Likewise, mental illness often goes undiagnosed and untreated in people with physical or intellectual disability. As stated above, the loss of quality of life, as well as the additional strains such as stress, anger and frustration due to lack of services, stigma and discrimination can impact on the mental health of people with a disability.
It is well known that people with mental illness, or even people with incidence of mental illness in their family history, are frequently refused insurance products such as life insurance, health insurance, and travel insurance.
It has been brought to the attention of the Mental Health Council of Australia (MHCA) that the Australian Government Department of Health and Ageing has recently approved a rule change to permit the private health insurance fund Australian Unity to limit for 12-months, full benefits for members who have transferred from another health fund and who wish to claim for psychiatric and rehabilitation services. Apparently, under this rule change members will be entitled only to “basic benefits”. It seems that this limitation is imposed regardless of whether these members have served the waiting period at another health fund, and is only imposed on those claiming for psychiatric and rehabilitation benefits.
It is highly alarming that as of September 2004, the Federal Government will no longer be required to approve rule changes within specific health insurance policies. Providers will no longer have to seek authorisation from the Australian Government Department of Health and Ageing, only inform it of what policy changes have occurred. The implications for mental health consumers seeking psychiatric benefits from private health insurance providers is extremely grave.
Families and carers
In early 2004 the National Family Carers Voice conducted a survey of over 1,000 family carers that identified structural and general impacts on family carers. The survey has raised serious concerns about the unmet needs of family carers themselves. Too often health services are not meeting the needs of consumers which places enormous pressures on family carers, who are placing their own needs last. The lack of services available for family carers themselves is also a significant problem, and as a result their health (both physical and mental) and quality of life are severely impacted upon.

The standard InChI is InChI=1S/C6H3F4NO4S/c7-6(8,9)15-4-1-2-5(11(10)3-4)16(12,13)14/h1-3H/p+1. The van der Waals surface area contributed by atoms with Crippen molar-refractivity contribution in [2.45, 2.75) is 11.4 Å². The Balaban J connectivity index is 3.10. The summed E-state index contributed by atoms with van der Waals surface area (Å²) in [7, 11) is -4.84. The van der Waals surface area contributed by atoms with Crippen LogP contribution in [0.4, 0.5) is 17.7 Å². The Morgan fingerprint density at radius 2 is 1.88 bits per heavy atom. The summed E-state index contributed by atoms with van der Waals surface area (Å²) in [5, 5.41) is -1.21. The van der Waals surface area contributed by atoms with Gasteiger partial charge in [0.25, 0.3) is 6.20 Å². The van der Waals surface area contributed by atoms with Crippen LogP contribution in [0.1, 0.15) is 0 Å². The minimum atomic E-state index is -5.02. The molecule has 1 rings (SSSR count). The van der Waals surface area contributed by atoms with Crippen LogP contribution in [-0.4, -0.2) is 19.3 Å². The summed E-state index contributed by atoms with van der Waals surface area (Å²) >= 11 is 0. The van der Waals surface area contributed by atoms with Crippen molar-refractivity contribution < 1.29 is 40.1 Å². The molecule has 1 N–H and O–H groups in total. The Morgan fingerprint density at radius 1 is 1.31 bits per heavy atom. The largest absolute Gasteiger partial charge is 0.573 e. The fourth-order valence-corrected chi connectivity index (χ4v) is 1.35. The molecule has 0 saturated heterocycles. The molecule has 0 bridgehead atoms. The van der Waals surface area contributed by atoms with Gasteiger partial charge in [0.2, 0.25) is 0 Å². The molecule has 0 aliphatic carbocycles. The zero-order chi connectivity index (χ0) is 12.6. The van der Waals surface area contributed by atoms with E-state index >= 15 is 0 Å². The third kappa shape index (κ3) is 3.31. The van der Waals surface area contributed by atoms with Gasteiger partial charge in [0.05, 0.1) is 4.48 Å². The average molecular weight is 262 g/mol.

One of the greatest concerns identified amongst carers, particularly aging carers, is what will happen to the person they care for when they die. We do not have the systems and services available in the community to provide care for those consumers who are dependent on a family carer. The situation has now reached the crisis point that many carers are “afraid to die” because of what will happen to their loved one. Carers often unrecognised by health workforce
Insufficient support for carers can lead to consequential effects on their physical and mental health. There are also flow on effects to children of parents with mental illness and other family members.
Mental illness is far more prevalent in people detained by the police for criminal behaviour than in the general community. However, this is misleading as often the inability of mental health services to provide timely and adequate care is resulting in some people with mental illness ending up in the forensic system, and therefore ending up in jail instead of receiving mental health care.
The MHCA is concerned that access to mental health services for those people in Australian prisons is extremely limited and the needs of those requiring mental health services are neglected.
1 Coghlan R, Lawrence D, Holman CDJ, Jablensky AV (2001) Duty to Care: Physical illness in people with mental illness. Perth: The University of Western Australia.
2 Although the rates quoted apply to Western Australia, they can be seen as indicative of rates in the rest of Australia.
3 Australian Medical Workforce Advisory Committee (1999), The Specialist Psychiatry Workforce in Australia, AMWAC Report 1999.7, Sydney, NSW.